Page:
OAKLAND, Calif. (CN) – California makes “absolutely no attempt” to see that its school funding is adequate to meet the goals it claims to have set, nor even to determine how much that would cost, nor to provide school districts with the money they need to do it, 60 students, nine school districts and parents, school boards and administrators say. “Just to reach the national average, California would need an additional 104,000 teachers,” according to the constitutional complaint in Alameda County Court.
“(T)he state violates the constitutional requirement that it shall ‘first set apart’ the funding necessary to support the education program,” the plaintiffs say, citing the California Constitution. “Far from making education its first priority, in recent years the state has cut school funding as a primary means to balance its budget. The state has cut nearly $17 billion from education in recent years and threatens further cuts in 2010-11 – cuts that are implemented without regard to the cost of delivering the education program to students. The ‘minimum’ guarantee of Proposition 98 has become an artificial cap on education spending whose formulas are routinely manipulated by the state to allow for further reductions or delays in funding, resulting in greater cuts than even the ‘minimum’ guarantee would allow.”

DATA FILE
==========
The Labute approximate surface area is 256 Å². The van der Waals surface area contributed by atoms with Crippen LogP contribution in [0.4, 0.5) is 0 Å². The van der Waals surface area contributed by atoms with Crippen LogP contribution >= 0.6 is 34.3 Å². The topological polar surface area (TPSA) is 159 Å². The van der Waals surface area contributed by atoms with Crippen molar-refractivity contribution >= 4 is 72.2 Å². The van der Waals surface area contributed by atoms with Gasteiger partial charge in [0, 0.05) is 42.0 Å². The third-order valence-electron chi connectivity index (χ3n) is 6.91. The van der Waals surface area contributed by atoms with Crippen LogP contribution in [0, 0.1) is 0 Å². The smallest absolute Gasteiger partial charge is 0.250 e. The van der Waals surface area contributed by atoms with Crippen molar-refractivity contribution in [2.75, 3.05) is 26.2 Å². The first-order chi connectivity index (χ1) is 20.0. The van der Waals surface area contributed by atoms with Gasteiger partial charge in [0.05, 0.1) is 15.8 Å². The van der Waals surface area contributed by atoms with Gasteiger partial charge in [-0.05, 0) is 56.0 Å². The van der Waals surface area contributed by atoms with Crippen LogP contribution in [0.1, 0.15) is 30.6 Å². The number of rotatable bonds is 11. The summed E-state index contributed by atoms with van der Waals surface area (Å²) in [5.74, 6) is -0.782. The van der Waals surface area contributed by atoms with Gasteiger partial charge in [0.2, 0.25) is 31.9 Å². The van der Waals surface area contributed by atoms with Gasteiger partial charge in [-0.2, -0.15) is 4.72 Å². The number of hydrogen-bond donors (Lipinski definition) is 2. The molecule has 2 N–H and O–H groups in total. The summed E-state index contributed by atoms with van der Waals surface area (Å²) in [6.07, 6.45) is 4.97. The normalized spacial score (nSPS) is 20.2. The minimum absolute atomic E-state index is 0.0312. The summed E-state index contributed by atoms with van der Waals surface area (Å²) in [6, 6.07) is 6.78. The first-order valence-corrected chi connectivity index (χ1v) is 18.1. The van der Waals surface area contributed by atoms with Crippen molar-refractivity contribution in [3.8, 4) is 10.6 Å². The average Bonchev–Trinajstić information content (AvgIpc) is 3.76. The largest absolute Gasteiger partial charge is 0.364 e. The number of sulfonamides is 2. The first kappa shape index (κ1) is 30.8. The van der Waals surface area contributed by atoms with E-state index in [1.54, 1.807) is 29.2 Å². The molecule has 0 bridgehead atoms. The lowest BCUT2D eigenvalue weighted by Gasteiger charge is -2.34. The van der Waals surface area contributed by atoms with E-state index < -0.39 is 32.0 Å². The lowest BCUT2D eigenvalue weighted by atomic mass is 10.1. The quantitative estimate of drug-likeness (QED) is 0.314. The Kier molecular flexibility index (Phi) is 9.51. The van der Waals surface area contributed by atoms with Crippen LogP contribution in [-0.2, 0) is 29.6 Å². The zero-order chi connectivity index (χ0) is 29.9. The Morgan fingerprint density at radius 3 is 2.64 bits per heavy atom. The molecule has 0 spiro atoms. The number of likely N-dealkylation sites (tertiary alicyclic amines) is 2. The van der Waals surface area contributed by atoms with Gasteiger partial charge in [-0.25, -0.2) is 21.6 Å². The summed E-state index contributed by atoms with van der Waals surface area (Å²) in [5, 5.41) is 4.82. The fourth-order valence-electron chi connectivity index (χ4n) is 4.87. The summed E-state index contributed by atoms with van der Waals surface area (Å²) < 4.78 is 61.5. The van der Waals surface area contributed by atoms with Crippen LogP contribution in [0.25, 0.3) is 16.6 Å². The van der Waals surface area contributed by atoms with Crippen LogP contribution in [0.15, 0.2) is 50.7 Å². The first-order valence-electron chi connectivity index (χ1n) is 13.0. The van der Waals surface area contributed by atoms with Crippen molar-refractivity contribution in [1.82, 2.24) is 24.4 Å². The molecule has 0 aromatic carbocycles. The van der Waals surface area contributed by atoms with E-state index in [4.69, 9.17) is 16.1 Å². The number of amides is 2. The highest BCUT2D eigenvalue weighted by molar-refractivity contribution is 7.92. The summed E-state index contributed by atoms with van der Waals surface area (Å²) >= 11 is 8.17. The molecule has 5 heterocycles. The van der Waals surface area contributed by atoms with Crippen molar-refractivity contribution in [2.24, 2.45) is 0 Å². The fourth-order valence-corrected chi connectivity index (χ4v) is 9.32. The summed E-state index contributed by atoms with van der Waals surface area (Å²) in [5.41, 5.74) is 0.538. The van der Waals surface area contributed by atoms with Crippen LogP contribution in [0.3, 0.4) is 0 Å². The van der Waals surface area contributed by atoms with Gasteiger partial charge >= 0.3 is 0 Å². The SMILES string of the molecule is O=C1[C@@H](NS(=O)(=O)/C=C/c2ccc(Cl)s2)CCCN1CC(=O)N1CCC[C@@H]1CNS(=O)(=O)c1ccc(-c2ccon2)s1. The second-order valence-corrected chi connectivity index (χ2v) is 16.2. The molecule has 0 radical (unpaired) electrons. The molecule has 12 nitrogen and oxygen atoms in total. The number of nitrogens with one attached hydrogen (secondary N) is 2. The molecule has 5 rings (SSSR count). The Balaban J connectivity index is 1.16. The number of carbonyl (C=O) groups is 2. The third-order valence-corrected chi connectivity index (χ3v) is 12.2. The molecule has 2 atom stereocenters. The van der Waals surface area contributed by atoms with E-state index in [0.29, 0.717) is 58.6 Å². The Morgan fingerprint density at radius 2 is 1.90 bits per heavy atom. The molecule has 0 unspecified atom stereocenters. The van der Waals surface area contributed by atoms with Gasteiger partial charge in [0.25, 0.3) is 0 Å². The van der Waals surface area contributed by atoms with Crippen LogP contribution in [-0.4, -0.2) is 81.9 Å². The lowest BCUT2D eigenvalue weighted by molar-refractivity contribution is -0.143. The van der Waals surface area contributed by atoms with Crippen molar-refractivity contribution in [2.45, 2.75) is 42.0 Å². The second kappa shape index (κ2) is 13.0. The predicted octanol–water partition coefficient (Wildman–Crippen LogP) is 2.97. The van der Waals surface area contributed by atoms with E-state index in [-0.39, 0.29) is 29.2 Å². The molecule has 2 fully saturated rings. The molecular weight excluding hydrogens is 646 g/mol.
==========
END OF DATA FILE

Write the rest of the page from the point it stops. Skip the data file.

Despite having “one of the most diverse and challenging student population(s) in the country,” California ranked 44th in the nation in per pupil spending in 2008-09 – $2,131 per student below the national average, according to the complaint. “Rhode Island and Vermont each spent double what California spent per pupil.”
The 59-page complaint cites a litany of depressing statistics. It claims that in the 2007-08 school year, even before recent budget cuts, California ranked 49th in the nation in total school staff ratios, 47th in principals and assistant principals, 49th in guidance counselors, 50th in librarians, and 49th in access to computers.
It claims that California has more than 1.7 million more students than Texas, but 16,700 fewer teachers.
The plaintiffs ask for a judicial determination that California is denying its children “the fundamental right to a ‘system of common schools’.” They want the court to assume jurisdiction over the state’s school finance system until it determines that the state is meeting its constitutional obligations.
Plaintiffs’ lead attorneys are Abhas Hajela with the Youth and Education Law Project, Mills Legal Clinic, at the Stanford Law School, and William Koski with Bingham McCutcheon.
Plaintiffs include the Alameda, Alpine, Hemet, Riverside, San Francisco and Santa Ana school districts, the California Congress and Parents Teachers & Students, the Association of California School Administrators and the California School Board Association.